Darksiders, brought to us from Vigil Studios and published by THQ, puts players in the shoes of War, one of the four horsemen of the Apocalypse. The opening act of the game takes place in the midst of a battle royal between heaven and hell. Apparently celestial politics are even more contentions than the knockdown drag out political fights found here on earth. Shadowy forces in heaven and hell have decided that they can’t wait for the end of the world to happen in its due course and have jumpstarted the end of days. War makes the mistake of showing up to the party early, only to find that it’s a false alarm and that not all of the seven seals have been broken, which apparently is the official start of the Apocalypse. War shows up without his 3 fellow horsemen, in time to witness, and participate in a battle between angels and demons.
The celestial powers that be answer to The Charred Counsel, which amongst other things arbitrates disputes between heaven and hell. They promptly lay much of the blame for the Apocalypse at War’s feet. He’s stripped of his rank and much of his power and instead of being put to death manages to convince the counsel to let him return to earth to find the ones responsible for jumping the gun on the Apocalypse.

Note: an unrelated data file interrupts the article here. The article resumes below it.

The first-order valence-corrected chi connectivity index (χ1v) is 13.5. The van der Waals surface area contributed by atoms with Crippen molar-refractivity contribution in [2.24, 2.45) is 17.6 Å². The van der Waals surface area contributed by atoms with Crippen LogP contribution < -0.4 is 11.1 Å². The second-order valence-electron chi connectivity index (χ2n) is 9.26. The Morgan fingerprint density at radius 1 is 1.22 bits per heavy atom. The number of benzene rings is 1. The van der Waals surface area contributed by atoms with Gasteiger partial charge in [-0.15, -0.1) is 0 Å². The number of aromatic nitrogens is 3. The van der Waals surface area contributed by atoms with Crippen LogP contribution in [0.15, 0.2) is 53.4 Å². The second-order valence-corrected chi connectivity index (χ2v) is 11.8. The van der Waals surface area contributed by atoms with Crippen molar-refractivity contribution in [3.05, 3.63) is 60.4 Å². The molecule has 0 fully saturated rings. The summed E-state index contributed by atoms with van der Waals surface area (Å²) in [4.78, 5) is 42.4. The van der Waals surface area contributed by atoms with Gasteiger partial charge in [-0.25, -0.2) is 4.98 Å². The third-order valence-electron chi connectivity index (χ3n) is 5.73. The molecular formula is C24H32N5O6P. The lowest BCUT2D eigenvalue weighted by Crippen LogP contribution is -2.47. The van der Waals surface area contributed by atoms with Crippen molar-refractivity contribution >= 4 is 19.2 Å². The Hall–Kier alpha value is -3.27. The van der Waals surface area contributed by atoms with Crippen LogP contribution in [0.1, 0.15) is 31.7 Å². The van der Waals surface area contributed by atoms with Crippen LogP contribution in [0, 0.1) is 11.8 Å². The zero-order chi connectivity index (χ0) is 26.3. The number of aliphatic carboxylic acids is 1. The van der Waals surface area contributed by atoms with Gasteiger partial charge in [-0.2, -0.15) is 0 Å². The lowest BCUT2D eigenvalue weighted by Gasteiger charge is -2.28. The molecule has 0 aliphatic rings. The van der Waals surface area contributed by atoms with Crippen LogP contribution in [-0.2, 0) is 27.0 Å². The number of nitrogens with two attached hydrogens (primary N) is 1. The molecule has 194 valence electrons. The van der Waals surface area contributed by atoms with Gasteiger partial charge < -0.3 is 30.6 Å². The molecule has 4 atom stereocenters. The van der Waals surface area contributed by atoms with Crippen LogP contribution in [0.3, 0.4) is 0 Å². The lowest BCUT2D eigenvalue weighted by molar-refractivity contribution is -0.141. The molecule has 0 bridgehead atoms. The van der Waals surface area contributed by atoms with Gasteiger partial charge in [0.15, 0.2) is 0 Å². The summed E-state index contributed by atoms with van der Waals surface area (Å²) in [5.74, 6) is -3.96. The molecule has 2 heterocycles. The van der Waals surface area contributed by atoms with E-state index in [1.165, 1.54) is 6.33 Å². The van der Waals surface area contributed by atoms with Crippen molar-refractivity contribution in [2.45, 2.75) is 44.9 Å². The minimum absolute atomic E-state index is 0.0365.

If that little summary seems convoluted, it’s because Darksider’s story is hopelessly so, but oddly, that’s part of the game’s charm. The story is epic, over the top and the characters are larger than life. Before your time with Darksiders is over you’ll go toe to toe with demons the size of houses. You’ll spill thousands of gallons of demons’ blood–a statistic the game tracks. The voice work is superb, especially that of Mark Hammil, voice of the Joker in Batman the Animated Series. The game is clearly meant to be a new franchise as it nicely lays the ground work for a sequel. While the story is nowhere near as well written as God of War, I found it more than compelling enough to want to see it through to the end, which took me the better part of 20 hours. In any follow up, I’d like to see at least a few human beings. Watching angels, demon lords and mythical creatures punch one another through the ruins of mankind’s cities never got old, but it would have been nice to see how humanity dealt with the end of the world. Where were our armies? Surely the angels and demons didn’t shrug off our nuclear arsenals and our cruise missiles, right? Darksiders has a good story, but I think that there’s a great one yet to be told set in the amazing world Vigil has created.